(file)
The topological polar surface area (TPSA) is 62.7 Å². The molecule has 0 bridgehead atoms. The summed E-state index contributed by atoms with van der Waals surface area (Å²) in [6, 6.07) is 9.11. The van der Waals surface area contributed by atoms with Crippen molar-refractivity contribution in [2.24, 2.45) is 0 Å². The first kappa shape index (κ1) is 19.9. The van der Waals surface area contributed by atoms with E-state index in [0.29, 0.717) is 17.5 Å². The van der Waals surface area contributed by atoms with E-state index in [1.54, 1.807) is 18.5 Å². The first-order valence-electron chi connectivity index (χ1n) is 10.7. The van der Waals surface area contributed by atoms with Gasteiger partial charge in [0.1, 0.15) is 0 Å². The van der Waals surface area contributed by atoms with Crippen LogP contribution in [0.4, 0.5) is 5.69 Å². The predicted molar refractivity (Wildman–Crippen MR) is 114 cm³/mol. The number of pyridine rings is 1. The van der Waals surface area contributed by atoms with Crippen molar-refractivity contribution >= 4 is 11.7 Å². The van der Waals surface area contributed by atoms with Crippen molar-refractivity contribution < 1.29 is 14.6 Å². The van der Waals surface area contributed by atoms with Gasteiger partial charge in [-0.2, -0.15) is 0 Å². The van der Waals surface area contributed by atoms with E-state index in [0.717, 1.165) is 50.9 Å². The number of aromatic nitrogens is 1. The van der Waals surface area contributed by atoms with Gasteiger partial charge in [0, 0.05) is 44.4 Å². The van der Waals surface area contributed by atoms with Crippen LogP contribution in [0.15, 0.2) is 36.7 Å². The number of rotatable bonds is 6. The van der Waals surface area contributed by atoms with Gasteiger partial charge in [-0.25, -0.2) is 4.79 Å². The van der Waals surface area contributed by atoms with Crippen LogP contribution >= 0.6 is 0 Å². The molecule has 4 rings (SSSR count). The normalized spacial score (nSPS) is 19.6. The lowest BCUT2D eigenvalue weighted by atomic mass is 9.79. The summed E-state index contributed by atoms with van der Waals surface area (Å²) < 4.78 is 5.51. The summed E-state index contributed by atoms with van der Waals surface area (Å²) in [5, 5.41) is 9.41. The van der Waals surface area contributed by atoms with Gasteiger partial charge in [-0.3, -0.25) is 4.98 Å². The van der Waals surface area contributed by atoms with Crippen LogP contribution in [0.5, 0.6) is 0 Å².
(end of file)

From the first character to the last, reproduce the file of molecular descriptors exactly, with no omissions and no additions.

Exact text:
The topological polar surface area (TPSA) is 62.7 Å². The molecule has 0 bridgehead atoms. The summed E-state index contributed by atoms with van der Waals surface area (Å²) in [6, 6.07) is 9.11. The van der Waals surface area contributed by atoms with Crippen molar-refractivity contribution in [2.24, 2.45) is 0 Å². The first kappa shape index (κ1) is 19.9. The van der Waals surface area contributed by atoms with E-state index in [0.29, 0.717) is 17.5 Å². The van der Waals surface area contributed by atoms with E-state index in [1.54, 1.807) is 18.5 Å². The first-order valence-electron chi connectivity index (χ1n) is 10.7. The van der Waals surface area contributed by atoms with Gasteiger partial charge in [0.1, 0.15) is 0 Å². The van der Waals surface area contributed by atoms with Crippen LogP contribution in [0.4, 0.5) is 5.69 Å². The predicted molar refractivity (Wildman–Crippen MR) is 114 cm³/mol. The number of pyridine rings is 1. The van der Waals surface area contributed by atoms with Crippen molar-refractivity contribution >= 4 is 11.7 Å². The van der Waals surface area contributed by atoms with Crippen molar-refractivity contribution < 1.29 is 14.6 Å². The van der Waals surface area contributed by atoms with Gasteiger partial charge in [-0.2, -0.15) is 0 Å². The van der Waals surface area contributed by atoms with E-state index in [0.717, 1.165) is 50.9 Å². The number of aromatic nitrogens is 1. The van der Waals surface area contributed by atoms with Gasteiger partial charge in [0, 0.05) is 44.4 Å². The van der Waals surface area contributed by atoms with Crippen LogP contribution in [0.15, 0.2) is 36.7 Å². The number of rotatable bonds is 6. The van der Waals surface area contributed by atoms with Gasteiger partial charge in [-0.25, -0.2) is 4.79 Å². The van der Waals surface area contributed by atoms with Crippen LogP contribution >= 0.6 is 0 Å². The molecule has 4 rings (SSSR count). The normalized spacial score (nSPS) is 19.6. The lowest BCUT2D eigenvalue weighted by atomic mass is 9.79. The summed E-state index contributed by atoms with van der Waals surface area (Å²) < 4.78 is 5.51. The summed E-state index contributed by atoms with van der Waals surface area (Å²) in [5, 5.41) is 9.41. The van der Waals surface area contributed by atoms with Gasteiger partial charge in [-0.3, -0.25) is 4.98 Å². The van der Waals surface area contributed by atoms with Crippen LogP contribution in [0.5, 0.6) is 0 Å².